Elīna Vaska – Latvia’s “Shooting Star”
Elīna Vaska always stands up straight. She has an open yet deep and mysterious look in her eye. She observes directly, seeing through things and looking inward. Her fearlessness is almost scary, and one feels pride for her. There is something archetypically Latvian about her, something ancient. And yet she is very much of this century. She is aristocratic in her human simplicity.
Vaska’s convincing, heartfelt performance in director Renārs Vimba’s debut film Mellow Mud has moved audiences. It also helped the film win the Best Film award in Latvia and several awards beyond the country’s borders, including a very noteworthy Crystal Bear at the Berlin Film Festival in 2016. Film critic Alissa Simon of Variety has written about the debutantdebutante actress: “The phenomenal Vaska, who currently studies audiovisual and stage art at the Latvian Academy of Culture, is a remarkable find, certain to be in demand at home and abroad.” It is no surprise, then, that Vaska has been named one of the European Shooting Stars of 2017.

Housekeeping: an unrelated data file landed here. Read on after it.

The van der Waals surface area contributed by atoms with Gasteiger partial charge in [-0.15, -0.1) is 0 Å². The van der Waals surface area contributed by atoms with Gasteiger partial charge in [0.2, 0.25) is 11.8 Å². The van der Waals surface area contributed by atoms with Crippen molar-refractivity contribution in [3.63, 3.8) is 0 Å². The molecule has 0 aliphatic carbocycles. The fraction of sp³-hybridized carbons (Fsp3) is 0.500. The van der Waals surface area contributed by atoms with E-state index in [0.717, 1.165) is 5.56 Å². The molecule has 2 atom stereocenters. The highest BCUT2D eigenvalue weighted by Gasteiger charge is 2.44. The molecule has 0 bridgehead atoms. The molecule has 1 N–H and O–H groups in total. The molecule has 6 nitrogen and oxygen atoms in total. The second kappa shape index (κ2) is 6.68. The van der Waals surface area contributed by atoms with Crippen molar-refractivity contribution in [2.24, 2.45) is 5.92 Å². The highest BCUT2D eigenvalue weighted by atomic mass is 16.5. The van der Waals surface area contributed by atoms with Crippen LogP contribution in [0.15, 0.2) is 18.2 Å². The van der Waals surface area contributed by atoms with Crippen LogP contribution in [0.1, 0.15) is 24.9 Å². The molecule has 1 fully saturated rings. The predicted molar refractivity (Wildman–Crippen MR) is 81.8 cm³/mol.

In 2016 Vaska was also awarded a Lielais Kristaps award for Best Actress, the Latvian version of an Oscar. On stage, when receiving the award for her portrayal of the main role in Mellow Mud, Vaska said: “The greatest boldness should not be attributed to me, for playing this part. Instead, it should be to you, for choosing me for this film. Thank you!”